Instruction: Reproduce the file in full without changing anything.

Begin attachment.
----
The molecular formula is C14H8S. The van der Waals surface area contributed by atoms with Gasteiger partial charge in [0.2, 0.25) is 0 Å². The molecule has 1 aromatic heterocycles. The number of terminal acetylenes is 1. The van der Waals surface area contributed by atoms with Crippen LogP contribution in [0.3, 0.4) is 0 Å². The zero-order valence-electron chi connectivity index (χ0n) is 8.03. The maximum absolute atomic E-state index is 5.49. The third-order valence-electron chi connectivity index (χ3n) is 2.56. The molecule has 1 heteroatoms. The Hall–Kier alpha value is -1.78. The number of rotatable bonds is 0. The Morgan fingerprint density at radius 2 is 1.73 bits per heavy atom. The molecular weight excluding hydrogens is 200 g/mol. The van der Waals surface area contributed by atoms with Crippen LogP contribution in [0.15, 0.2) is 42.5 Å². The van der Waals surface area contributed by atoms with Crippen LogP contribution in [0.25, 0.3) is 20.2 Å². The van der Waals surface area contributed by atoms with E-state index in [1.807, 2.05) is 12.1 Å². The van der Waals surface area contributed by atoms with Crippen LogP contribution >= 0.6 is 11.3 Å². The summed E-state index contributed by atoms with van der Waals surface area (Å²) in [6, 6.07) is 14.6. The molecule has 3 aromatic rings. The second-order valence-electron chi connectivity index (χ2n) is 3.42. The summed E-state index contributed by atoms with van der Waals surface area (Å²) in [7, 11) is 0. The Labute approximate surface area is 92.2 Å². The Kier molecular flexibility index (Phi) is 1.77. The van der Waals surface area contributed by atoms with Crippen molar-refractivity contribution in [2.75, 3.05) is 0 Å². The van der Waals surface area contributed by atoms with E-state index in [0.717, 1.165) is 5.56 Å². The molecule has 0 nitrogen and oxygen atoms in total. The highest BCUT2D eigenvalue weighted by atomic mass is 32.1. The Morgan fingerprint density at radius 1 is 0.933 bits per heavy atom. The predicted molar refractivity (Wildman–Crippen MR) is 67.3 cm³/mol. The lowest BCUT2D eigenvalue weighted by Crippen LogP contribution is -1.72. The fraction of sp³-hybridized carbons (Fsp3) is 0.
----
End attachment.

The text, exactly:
The molecular formula is C14H8S. The van der Waals surface area contributed by atoms with Gasteiger partial charge in [0.2, 0.25) is 0 Å². The molecule has 1 aromatic heterocycles. The number of terminal acetylenes is 1. The van der Waals surface area contributed by atoms with Crippen LogP contribution in [0.3, 0.4) is 0 Å². The zero-order valence-electron chi connectivity index (χ0n) is 8.03. The maximum absolute atomic E-state index is 5.49. The third-order valence-electron chi connectivity index (χ3n) is 2.56. The molecule has 1 heteroatoms. The Hall–Kier alpha value is -1.78. The number of rotatable bonds is 0. The Morgan fingerprint density at radius 2 is 1.73 bits per heavy atom. The molecular weight excluding hydrogens is 200 g/mol. The van der Waals surface area contributed by atoms with Crippen LogP contribution in [0.15, 0.2) is 42.5 Å². The van der Waals surface area contributed by atoms with Crippen LogP contribution in [0.25, 0.3) is 20.2 Å². The van der Waals surface area contributed by atoms with E-state index in [1.807, 2.05) is 12.1 Å². The van der Waals surface area contributed by atoms with Crippen LogP contribution >= 0.6 is 11.3 Å². The summed E-state index contributed by atoms with van der Waals surface area (Å²) in [6, 6.07) is 14.6. The molecule has 3 aromatic rings. The second-order valence-electron chi connectivity index (χ2n) is 3.42. The summed E-state index contributed by atoms with van der Waals surface area (Å²) in [7, 11) is 0. The Labute approximate surface area is 92.2 Å². The Kier molecular flexibility index (Phi) is 1.77. The van der Waals surface area contributed by atoms with Crippen molar-refractivity contribution in [2.75, 3.05) is 0 Å². The van der Waals surface area contributed by atoms with E-state index in [0.717, 1.165) is 5.56 Å². The molecule has 0 nitrogen and oxygen atoms in total. The highest BCUT2D eigenvalue weighted by atomic mass is 32.1. The Morgan fingerprint density at radius 1 is 0.933 bits per heavy atom. The predicted molar refractivity (Wildman–Crippen MR) is 67.3 cm³/mol. The lowest BCUT2D eigenvalue weighted by Crippen LogP contribution is -1.72. The fraction of sp³-hybridized carbons (Fsp3) is 0.